Once again, for those of you at the back – if you’re a student and you’re not using something like Mendeley, then you are a) making your life much harder than it needs to be, and b) a massive idiot.

Reference Management Software – Yes, again. It’s important.

Protoscholar recently, and very kindly, linked to my previous post on computing skills for students and made two very pertinent comments, which you can read here. The first comment was that I’d missed out any kind of software for doing qualitative analysis. This omission is entirely a product of my own ignorance I’m afraid – I come from a very experimental background and know very little about qualitative research and the relevant tools available. I’m happy to link to protoscholar’s article and the recommendations for qualitative software made there.

The second comment was that ‘Reference Management Software’ and ‘Do regular backups’ were too important to be filed away at the end under ‘Miscellaneous’. This is absolutely right – in fact I regard the use of Reference Management software to be the absolute number one, top tip that every student, post-grad or academic needs to know. I notice there are already some good articles on protoscholar’s site about various bits of software, so I’m linking to them here.

Just to reiterate – if you’re a student and you’re not using some kind of reference management software, you’re making your life so much more difficult than it needs to be. It doesn’t really matter which one you choose, as long as you use something!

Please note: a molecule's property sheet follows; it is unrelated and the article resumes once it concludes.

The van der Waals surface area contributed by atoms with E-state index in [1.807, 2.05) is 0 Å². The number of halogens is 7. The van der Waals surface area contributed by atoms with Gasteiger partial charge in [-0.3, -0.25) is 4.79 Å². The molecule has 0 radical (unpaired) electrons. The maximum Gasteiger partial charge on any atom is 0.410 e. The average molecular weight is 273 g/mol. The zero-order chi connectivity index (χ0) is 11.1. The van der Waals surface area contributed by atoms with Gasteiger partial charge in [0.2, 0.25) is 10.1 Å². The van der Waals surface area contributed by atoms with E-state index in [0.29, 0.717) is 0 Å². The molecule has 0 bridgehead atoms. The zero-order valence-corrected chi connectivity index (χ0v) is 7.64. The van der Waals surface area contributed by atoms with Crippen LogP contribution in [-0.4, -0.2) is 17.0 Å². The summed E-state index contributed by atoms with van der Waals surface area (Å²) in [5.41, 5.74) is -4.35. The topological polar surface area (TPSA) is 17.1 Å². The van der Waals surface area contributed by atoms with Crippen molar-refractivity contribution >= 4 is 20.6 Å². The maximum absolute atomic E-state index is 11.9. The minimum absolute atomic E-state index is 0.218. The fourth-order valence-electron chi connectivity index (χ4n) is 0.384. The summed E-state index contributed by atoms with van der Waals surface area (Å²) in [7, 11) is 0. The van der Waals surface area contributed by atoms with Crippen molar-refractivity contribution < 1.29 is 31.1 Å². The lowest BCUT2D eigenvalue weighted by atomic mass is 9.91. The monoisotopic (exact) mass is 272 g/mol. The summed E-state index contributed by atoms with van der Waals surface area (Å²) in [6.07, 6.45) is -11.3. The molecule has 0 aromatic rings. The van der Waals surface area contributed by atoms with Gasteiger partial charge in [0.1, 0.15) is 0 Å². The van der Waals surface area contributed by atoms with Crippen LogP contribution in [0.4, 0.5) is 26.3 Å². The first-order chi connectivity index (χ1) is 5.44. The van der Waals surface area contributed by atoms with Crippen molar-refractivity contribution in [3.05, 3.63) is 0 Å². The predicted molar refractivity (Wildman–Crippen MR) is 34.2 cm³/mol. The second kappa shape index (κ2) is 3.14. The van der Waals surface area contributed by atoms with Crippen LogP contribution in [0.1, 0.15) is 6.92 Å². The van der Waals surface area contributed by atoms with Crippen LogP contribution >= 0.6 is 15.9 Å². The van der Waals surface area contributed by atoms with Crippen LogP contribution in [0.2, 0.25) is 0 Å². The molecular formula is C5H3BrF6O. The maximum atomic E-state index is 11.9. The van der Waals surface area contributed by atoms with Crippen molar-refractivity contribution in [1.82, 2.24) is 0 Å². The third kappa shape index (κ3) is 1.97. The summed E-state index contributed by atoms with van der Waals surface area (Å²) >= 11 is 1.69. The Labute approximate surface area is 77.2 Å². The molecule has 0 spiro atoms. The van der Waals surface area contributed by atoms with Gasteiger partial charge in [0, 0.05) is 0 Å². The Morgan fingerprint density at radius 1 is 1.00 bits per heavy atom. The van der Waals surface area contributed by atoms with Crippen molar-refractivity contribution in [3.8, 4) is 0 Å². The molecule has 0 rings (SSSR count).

All via protoscholar.com:

A very useful chart on different features of the most popular RM software.
A useful article on organising your research.

Zotero.
My Favourite RM tool – Mendeley.

TTFN.

Best iPhone/iPad/iPod Touch apps for psychology students

The iPhone is much more than just a phone – it’s a powerful mobile computing platform which has completely changed the way  we interact with our mobile devices. If you’re a student who has one (or an iPod touch, or even an iPad, you lucky, lucky thing) there are many ways you can use it to make your life easier.

Mendeley. If you use Mendeley (and if you’re any kind of student and you don’t use it, or something like it, then you’re basically nuts) then a download of their free app is a must. The app connects to your online library of references and allows you full access to any PDFs you’ve synced to their servers for download and reading. You can sync papers to your library using the desktop version and read them later on your iPhone or iPad. Sweet. And it’s free! Read the rest of this entry

Reference Management Software

Since this is my very first post on this blog, I’ll start off with what I regard as the best bit of advice that can be given to a student of any discipline: Use some kind of reference management software. For my money, this is the number one, absolute-must, tippety-top thing that you can do that will make your life as a student easier, bump up your productivity, and help to increase your grades.

Once more just in case you missed it: Use some reference management software! If you’re an undergraduate student with essays to write and you’re not using it, you’re an idiot. If you’re a grad student with a long-form thesis to write and you’re not using it, then you’re insane. Read the rest of this entry